Working with lawyers on all sides, Bedke said the parties determined that the first two concerns could be addressed under current law, through applications for decrees to the state’s water court. The third, about new water storage projects, requires a change in state law.

So draft legislation was put together saying that applications for big new water-storage projects should have lower priority for water rights than existing rights for water in reservoirs.

“That makes it very clear that new storage projects and their filling is not going to come ahead of refilling of the old reservoir system,” Bedke said. “It is that simple.”

Sen. Michelle Stennett, D-Ketchum, the Senate minority leader, wondered how the change would impact other parts of the state, and questioned “what the urgency or the emergency is here” to justify the time and expense of calling a special session of the Legislature.

Barker said, “This piece of legislation is an essential part of the settlement. Without the legislation, without an indication we’ve got a chance of the legislation, the agreement could very well fracture, and we’d be back doing what we’ve been doing in the last decade.”

Bedke said when he was asked to help mediate the dispute back in December, he went to all the lawyers on all sides. “I said, ‘What are the probable outcomes if these contested cases proceed through the Supreme Court?’ I got as many opinions as lawyers that I asked.”

And when he asked about the time and costs involved, the estimates were that the issue would probably take another three years to flow through the court system, and cost the parties on all sides another $1.5 million — roughly equal to what they’ve spent so far.

House Majority Leader Mike Moyle, R-Star, said the issue affects roughly half the state’s population, and impacts farmers, cities, fisheries and more.

“There’s been a lot of blood, sweat and tears gone into this agreement, and for this agreement to go forward, this piece of legislation needs to pass,” he said. “If you think this through, we probably need to have a special session to save the state money. By not having a special session, you keep this issue going out there.”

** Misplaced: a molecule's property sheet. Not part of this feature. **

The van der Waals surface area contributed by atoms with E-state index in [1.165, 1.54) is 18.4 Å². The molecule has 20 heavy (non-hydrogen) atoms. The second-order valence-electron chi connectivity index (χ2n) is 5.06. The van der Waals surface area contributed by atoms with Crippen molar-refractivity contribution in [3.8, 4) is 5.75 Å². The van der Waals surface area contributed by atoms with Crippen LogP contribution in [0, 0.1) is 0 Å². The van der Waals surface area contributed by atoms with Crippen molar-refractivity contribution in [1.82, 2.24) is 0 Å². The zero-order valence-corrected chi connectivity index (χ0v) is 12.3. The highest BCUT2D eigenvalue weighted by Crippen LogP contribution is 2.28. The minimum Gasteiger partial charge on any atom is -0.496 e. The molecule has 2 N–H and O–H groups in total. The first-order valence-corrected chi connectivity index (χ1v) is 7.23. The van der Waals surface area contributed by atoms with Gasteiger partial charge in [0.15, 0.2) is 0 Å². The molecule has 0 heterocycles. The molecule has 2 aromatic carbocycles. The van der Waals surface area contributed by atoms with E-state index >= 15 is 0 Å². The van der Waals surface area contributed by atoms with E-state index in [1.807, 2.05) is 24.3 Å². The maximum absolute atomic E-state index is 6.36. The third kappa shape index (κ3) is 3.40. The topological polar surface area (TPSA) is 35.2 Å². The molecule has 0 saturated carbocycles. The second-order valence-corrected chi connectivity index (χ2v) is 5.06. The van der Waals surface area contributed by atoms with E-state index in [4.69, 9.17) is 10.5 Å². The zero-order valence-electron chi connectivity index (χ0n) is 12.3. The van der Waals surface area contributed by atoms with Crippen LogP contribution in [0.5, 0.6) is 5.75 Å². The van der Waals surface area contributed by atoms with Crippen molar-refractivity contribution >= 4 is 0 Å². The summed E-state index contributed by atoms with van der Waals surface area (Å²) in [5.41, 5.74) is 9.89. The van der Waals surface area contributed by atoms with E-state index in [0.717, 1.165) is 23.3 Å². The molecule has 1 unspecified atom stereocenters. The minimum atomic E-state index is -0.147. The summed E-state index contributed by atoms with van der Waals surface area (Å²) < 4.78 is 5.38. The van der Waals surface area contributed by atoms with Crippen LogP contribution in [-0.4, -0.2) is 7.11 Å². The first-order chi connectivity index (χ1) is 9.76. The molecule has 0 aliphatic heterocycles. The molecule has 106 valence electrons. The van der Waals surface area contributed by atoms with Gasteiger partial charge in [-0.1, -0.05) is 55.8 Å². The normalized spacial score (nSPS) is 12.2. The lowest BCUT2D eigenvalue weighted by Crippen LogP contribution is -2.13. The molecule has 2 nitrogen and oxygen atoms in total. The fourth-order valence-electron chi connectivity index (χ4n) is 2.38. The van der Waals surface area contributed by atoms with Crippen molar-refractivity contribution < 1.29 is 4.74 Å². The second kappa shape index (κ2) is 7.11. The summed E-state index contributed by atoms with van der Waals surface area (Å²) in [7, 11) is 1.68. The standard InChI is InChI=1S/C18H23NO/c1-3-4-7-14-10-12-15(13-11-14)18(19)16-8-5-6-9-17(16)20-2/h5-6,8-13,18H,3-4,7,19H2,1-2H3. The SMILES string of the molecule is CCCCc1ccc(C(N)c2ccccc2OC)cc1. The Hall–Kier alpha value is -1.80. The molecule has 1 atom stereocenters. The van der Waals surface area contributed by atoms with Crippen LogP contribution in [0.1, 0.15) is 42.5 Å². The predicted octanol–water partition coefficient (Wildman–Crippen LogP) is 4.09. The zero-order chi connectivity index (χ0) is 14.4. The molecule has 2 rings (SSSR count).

Moyle proposed that the committee back the bill and request the governor to call a special session, but Sen. Maryanne Jordan, D-Boise, said she couldn’t vote in favor of the bill “before I hear all the testimony.”

Bedke said a special session — which could be as short as a single day, and would be limited to just this issue — would include full public hearings and debates in both houses.

When Moyle altered his motion to supporting the concept and recommending a special session, every member of the joint panel supported it.

Afterward, Stennett said, “In the interest of transparency, it’s important that debate on this very complex issue is held in public view so that everyone has a chance to ask questions and voice any concerns they may have. This legislation could impact water rights around Idaho.”

Idaho Water Resources Director Gary Spackman said late Wednesday that suggestions that his department has signed off on the plan “went a little beyond where I’ve agreed to be.” While he’s not opposing the legislation, he’s also not supporting it at this point.

“I think there needs to be a full airing,” he said.

The Idaho Attorney General’s office had no comment.

Bedke said the legislation isn’t the only way the dispute could be resolved — but it’s the one that, after years of dispute, all sides are settling on. “The negotiations have led us here today,” he said.